Electric Vehicles Outpacing Charging Facilities
Despite an upward trend in electric vehicle ownership throughout Hawai‘i, a new study by Ulupono Initiative indicates that the current limited charging infrastructure is holding back the cultural transition away from internal combustion engines and hampering progress toward the state’s renewable energy goals.
In a study titled “The Extra Mile: Why Electric Vehicles Make Sense for Hawai‘i’s Economy, Environment and Communities,” Ulupono Initiative concludes there are simply not enough public charging stations throughout the state to support the ever-growing number of EVs being purchased by residents.
“In order to maximize the role of EVs in reducing Hawai‘i’s dependence on imported fuel and fully benefit from this emerging market, it is critical that public- and private-sector stakeholders foster a supportive ecosystem for EVs by adopting progressive policy and ensuring that infrastructure, in the form of charging stations, keeps pace and precedes demand,” the white paper states. “Postponing investments in such infrastructure is unlikely to generate cost savings. Requiring new facilities to be EV-ready adds less than 1% to the cost of development, while installing EV infrastructure post-construction costs three times more. Upfront investments are cost-effective, smart and essential future proofing.”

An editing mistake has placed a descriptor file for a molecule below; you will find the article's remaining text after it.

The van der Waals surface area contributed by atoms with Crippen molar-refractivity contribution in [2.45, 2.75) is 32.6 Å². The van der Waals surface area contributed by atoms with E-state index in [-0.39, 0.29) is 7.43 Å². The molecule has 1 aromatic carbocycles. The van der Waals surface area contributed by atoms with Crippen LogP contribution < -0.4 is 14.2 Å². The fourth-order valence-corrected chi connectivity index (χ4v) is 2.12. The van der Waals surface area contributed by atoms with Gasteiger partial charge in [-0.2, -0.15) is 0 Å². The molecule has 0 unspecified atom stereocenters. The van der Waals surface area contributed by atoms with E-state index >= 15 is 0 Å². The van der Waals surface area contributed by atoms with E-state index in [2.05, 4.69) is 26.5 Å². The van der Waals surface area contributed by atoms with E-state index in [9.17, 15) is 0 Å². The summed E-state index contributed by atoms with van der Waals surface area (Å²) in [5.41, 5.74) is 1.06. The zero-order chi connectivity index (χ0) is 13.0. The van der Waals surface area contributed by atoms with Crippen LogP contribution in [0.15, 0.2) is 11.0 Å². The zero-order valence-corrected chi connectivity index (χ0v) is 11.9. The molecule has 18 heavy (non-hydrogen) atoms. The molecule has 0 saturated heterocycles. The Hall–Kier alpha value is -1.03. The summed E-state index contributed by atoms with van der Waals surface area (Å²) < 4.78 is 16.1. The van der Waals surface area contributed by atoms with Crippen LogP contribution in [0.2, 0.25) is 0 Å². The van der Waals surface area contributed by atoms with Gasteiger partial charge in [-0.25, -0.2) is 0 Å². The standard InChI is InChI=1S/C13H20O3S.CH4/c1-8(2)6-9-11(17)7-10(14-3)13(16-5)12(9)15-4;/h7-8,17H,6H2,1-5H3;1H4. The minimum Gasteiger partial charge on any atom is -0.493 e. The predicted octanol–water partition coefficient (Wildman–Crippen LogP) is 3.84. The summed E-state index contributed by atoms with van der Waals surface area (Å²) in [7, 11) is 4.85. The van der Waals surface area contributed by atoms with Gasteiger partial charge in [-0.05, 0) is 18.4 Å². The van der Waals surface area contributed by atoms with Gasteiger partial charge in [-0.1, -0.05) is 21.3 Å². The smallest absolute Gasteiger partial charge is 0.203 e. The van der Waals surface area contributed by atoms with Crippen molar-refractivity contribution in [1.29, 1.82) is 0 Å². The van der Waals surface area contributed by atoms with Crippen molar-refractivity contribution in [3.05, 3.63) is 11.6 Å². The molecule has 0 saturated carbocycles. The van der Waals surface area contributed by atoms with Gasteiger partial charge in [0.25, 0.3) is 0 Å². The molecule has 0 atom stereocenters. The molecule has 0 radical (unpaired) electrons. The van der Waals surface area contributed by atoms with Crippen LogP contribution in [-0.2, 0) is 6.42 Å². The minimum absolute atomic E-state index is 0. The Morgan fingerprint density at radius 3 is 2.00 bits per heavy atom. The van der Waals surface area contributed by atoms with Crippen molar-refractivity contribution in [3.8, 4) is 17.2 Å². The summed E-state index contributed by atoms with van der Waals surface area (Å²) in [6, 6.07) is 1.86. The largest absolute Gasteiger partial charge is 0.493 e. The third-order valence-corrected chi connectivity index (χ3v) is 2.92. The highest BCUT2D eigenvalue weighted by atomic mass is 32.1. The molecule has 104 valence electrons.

Highlights of the survey data include:
- Resident Hawai‘i EV drivers are generally dissatisfied with the existing charging network in the islands, averaging a score of 4.26 out of 10. The most common criticism was limited access to charging stations throughout the state.
- Sixty-eight percent of EV owners were receptive to paying a fee for charger usage. Acceptance of a usage fee tended to be even higher for EV owners on neighbor islands at 81 percent.
- The state may be missing out on efficiencies among visitors, as a majority of Hawai‘i visitors surveyed (56 percent) stated they probably would have rented an EV if it were available.
According to the Hawai‘i State Department of Business, Economic Development and Tourism’s Monthly Energy Trend Highlights report published in February 2019, there were 8,685 registered EVs in Hawai‘i, an increase of 26.1 percent from the same month the previous year. While that growth is impressive, EVs still only account for less than 1 percent of the 1,073,686 total registered passenger vehicles in the state.